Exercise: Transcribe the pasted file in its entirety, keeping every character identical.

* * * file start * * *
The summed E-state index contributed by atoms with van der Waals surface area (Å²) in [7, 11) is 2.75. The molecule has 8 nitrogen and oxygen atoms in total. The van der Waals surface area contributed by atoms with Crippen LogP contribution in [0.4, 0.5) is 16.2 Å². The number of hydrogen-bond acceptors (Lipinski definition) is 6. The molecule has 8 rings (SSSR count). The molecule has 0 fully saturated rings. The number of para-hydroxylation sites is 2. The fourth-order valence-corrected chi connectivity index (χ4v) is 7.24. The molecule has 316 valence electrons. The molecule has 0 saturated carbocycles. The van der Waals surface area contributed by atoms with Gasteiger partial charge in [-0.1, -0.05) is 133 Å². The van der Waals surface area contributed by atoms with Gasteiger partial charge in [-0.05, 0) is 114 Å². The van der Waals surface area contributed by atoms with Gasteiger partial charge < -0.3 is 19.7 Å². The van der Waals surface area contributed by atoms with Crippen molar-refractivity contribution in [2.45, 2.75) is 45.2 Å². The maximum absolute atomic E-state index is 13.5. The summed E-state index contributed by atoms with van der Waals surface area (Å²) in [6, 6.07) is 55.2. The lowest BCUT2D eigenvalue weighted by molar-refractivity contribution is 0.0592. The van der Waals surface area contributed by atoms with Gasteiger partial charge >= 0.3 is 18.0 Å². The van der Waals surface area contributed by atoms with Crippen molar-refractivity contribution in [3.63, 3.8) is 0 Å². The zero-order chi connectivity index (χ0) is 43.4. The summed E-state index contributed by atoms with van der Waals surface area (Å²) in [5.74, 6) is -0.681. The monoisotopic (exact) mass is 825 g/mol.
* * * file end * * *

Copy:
The summed E-state index contributed by atoms with van der Waals surface area (Å²) in [7, 11) is 2.75. The molecule has 8 nitrogen and oxygen atoms in total. The van der Waals surface area contributed by atoms with Crippen LogP contribution in [0.4, 0.5) is 16.2 Å². The number of hydrogen-bond acceptors (Lipinski definition) is 6. The molecule has 8 rings (SSSR count). The molecule has 0 fully saturated rings. The number of para-hydroxylation sites is 2. The fourth-order valence-corrected chi connectivity index (χ4v) is 7.24. The molecule has 316 valence electrons. The molecule has 0 saturated carbocycles. The van der Waals surface area contributed by atoms with Gasteiger partial charge in [-0.1, -0.05) is 133 Å². The van der Waals surface area contributed by atoms with Gasteiger partial charge in [-0.05, 0) is 114 Å². The van der Waals surface area contributed by atoms with Gasteiger partial charge < -0.3 is 19.7 Å². The van der Waals surface area contributed by atoms with Crippen molar-refractivity contribution in [2.45, 2.75) is 45.2 Å². The maximum absolute atomic E-state index is 13.5. The summed E-state index contributed by atoms with van der Waals surface area (Å²) in [6, 6.07) is 55.2. The lowest BCUT2D eigenvalue weighted by molar-refractivity contribution is 0.0592. The van der Waals surface area contributed by atoms with Gasteiger partial charge >= 0.3 is 18.0 Å². The van der Waals surface area contributed by atoms with Crippen molar-refractivity contribution in [3.63, 3.8) is 0 Å². The zero-order chi connectivity index (χ0) is 43.4. The summed E-state index contributed by atoms with van der Waals surface area (Å²) in [5.74, 6) is -0.681. The monoisotopic (exact) mass is 825 g/mol.